On the other hand, spring ranged from about one to two weeks tardy in the Northwest, the Midwest and the Mid-Atlantic U.S. [Watch a Massive ‘Pollen Cloud’ Explode from Late-Blooming Tree]
An allergy (allergic rhinitis) that occurs in a specific season is more commonly known as hay fever. About 8 percent of Americans experience it, reports the American Academy of Allergy, Asthma & Immunology.
Hay fever occurs when your immune system overreacts to an outdoor allergen, such as pollen.
An allergen is something that triggers an allergic response. The most common allergens are pollens from wind-pollenated plants, such as trees, grasses, and weeds.
The pollens from insect-pollinated plants are too heavy to remain airborne for endless, and they’re less likely to trigger an allergic reaction.
Hay fever comes by its name from hay-cutting season. Historically, this activity occurred in the summer months, around the same time numerous people experienced symptoms.
Seasonal allergies are less common during the winter, but it’s possible to experience allergic rhinitis year-round.
Diverse plants emit their respective pollens at diverse times of year. Depending on your allergy triggers and where you live, you may experience hay fever in more than one season. You may also react to indoor allergens, such as mold or pet dander.
Causes of seasonal allergies
Hay fever happens when your immune system identifies an airborne substance that’s generally harmless as dangerous. It responds to that substance, or allergen, by releasing histamines and other chemicals into your bloodstream. Those chemicals produce the symptoms of an allergic reaction.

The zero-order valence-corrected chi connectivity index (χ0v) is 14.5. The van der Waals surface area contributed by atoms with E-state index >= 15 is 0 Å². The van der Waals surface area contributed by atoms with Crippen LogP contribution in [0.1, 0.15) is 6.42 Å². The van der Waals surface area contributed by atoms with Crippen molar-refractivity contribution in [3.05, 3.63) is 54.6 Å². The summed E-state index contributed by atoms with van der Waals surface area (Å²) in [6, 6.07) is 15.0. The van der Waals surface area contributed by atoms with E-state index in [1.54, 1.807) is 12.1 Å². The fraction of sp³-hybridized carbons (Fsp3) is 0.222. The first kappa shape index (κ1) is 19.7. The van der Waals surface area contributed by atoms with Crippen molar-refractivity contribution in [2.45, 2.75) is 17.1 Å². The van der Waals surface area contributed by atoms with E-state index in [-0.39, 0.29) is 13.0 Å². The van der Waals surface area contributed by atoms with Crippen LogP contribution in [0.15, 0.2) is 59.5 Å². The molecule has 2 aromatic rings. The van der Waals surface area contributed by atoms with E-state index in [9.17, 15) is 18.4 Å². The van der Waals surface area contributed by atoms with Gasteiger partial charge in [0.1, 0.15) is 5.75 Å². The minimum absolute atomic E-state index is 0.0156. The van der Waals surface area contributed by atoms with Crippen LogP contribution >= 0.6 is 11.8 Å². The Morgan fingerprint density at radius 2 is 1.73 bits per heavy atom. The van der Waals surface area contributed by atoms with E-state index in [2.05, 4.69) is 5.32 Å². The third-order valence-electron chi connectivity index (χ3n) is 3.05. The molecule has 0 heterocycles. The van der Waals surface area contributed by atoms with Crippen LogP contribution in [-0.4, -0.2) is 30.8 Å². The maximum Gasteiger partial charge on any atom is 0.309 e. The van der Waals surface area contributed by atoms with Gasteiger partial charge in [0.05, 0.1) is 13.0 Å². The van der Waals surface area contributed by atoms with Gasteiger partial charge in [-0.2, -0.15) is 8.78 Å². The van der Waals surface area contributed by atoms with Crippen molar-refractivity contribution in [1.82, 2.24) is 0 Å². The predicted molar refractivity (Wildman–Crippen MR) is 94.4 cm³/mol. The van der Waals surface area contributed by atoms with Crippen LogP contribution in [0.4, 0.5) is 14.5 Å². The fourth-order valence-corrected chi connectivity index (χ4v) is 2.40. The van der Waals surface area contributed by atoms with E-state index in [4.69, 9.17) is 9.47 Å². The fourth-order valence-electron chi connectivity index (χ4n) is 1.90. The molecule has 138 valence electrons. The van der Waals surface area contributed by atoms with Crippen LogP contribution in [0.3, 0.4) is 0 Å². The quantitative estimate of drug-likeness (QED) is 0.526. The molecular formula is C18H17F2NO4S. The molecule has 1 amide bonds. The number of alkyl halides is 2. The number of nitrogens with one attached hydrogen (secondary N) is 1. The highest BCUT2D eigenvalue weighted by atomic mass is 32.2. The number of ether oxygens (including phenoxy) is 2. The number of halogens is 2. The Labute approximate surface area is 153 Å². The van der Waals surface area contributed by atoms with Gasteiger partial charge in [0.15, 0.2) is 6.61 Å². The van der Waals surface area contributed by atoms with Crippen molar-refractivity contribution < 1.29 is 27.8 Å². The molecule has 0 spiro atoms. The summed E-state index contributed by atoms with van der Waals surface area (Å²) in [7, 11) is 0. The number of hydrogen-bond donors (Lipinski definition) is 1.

Common triggers of hay fever vary from one season to another.
Hay fever gets its name from hay-cutting season, which is traditionally in the summer months.
But the genuine culprits of summertime seasonal allergies are grasses, such as ryegrass and timothy grass, as well as certain weeds. According to the Asthma and Allergy Foundation of America, grasses are the most common trigger for people with hay fever.
Autumn is ragweed season. The genus name for ragweed is Ambrosia, and it includes more than 40 species worldwide. Most of them grow in temperate regions of North and South America.
They’re invasive plants that are hard to control. Their pollen is a extremely common allergen, and the symptoms of ragweed allergy can be especially severe.
Other plants that drop their pollen in the drop include nettles, mugworts, sorrels, fat hens, and plantains.
Trees are responsible for most springtime seasonal allergies. Birch is one of the most common offenders in northern latitudes, where numerous people with hay fever react to its pollen. Other allergenic trees in North America include cedar, alder, horse chestnut, willow, and poplar.
By winter, most outdoor allergens lie dormant.
As a result, freezing weather brings relief to numerous people with hay fever. But it also means that more folks are spending time indoors. If you’re prone to seasonal allergies, you may also react to indoor allergens, such as mold, pet dander, dust mites, or cockroaches.
Indoor allergens are often easier to remove from your environment than outdoor pollens. Here are a few tips for ridding your home of common allergens:
- Get rid of carpets and upholstered furniture.
- Remove stuffed toys from your children’s bedrooms.
- Fix water leaks and clean up water damage that can assist mold and pests flourish.
- Wash your bedding in extremely boiling water at least once a week.
- Cover your bedding and pillows with allergen-proof covers.
- Clean moldy surfaces and any places that mold may form, including humidifiers, swamp coolers, air conditioners, and refrigerators.
- Use a dehumidifier to reduce excess moisture.
Symptoms of seasonal allergies
Symptoms of seasonal allergies range from mild to severe.
The most common include:
Less common symptoms include:
Many people with hay fever also own asthma. If you own both hay fever and asthma, your seasonal allergens may trigger an asthma attack.